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Opinion

Focus On Faculty Development

By Pankaj Ghemawat

Pankaj Ghemawat

The stakes involved with fixing business education in India could scarcely be higher.

Daniel Patrick Moynihan, the American politician and sociologist as well as ambassador to India, once said, “If you want to build a world class city, build a great university and wait 200 years.” Within the narrower realm of business schools, India has certainly been building! The number of B-schools in India has more than doubled since 2010, according to data from AACSB International. India boasts more B-schools than any other country, a stunning 24 per cent of the global total.

Moynihan, however, spoke of “great” institutions, and recognised how long it takes to develop them. India’s lead in terms of the quantity of its business schools is not (yet) matched on their quality. Among the world’s top 100 according to the Financial Times, India is home to only four: ISB (27th), IIM-A (29th), IIM-B (49th), and IIM-C (95th).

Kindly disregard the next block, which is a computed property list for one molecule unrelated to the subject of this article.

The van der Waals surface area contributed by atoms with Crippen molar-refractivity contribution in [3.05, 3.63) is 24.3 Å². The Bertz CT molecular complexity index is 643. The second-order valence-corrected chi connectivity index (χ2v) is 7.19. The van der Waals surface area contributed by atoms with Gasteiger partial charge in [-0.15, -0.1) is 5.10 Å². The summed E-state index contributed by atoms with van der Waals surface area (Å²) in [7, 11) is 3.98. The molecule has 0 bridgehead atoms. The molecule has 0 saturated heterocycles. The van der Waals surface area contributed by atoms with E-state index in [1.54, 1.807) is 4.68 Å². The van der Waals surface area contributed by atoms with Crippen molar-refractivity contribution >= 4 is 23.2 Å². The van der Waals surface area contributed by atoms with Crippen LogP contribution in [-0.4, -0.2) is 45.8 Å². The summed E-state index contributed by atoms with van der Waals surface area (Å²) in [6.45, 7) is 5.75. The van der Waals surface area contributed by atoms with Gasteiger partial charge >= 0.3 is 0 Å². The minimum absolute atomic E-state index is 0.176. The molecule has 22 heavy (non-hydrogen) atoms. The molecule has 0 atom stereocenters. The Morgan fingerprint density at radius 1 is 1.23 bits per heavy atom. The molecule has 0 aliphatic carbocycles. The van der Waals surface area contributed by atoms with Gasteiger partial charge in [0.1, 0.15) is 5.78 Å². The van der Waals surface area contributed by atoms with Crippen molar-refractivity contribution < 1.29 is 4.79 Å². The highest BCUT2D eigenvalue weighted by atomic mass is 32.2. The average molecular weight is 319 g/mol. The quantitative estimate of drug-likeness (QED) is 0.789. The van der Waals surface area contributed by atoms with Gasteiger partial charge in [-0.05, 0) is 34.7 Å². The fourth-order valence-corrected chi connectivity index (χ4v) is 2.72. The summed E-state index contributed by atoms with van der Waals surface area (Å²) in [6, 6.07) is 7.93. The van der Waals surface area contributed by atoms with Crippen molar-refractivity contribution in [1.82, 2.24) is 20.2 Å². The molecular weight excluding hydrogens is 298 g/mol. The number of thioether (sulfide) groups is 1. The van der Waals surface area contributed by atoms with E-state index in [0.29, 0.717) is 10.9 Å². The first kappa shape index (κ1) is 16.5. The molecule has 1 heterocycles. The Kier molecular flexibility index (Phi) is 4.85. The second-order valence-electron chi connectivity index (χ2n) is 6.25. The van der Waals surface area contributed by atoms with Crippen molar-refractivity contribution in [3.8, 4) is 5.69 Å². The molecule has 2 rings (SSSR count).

Given time lags, it would be unfair to expect many of India’s newest B-schools to top global ranking tables. Much more concerning is that a substantial fraction do not even seem to meet basic standards. The last few years have brought about something of a shakeout, with hundreds of schools closing down and many more struggling to attract students and recruiters. But it would be a mistake to count on the passage of time and entries/exits from the market alone to bring about the upgrading required for India’s management education sector to fulfill its potential.

See the full article published by Business World
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Pankaj Ghemawat is a Global Professor of Management and Strategy and Director of the Center for the Globalization of Education and Management.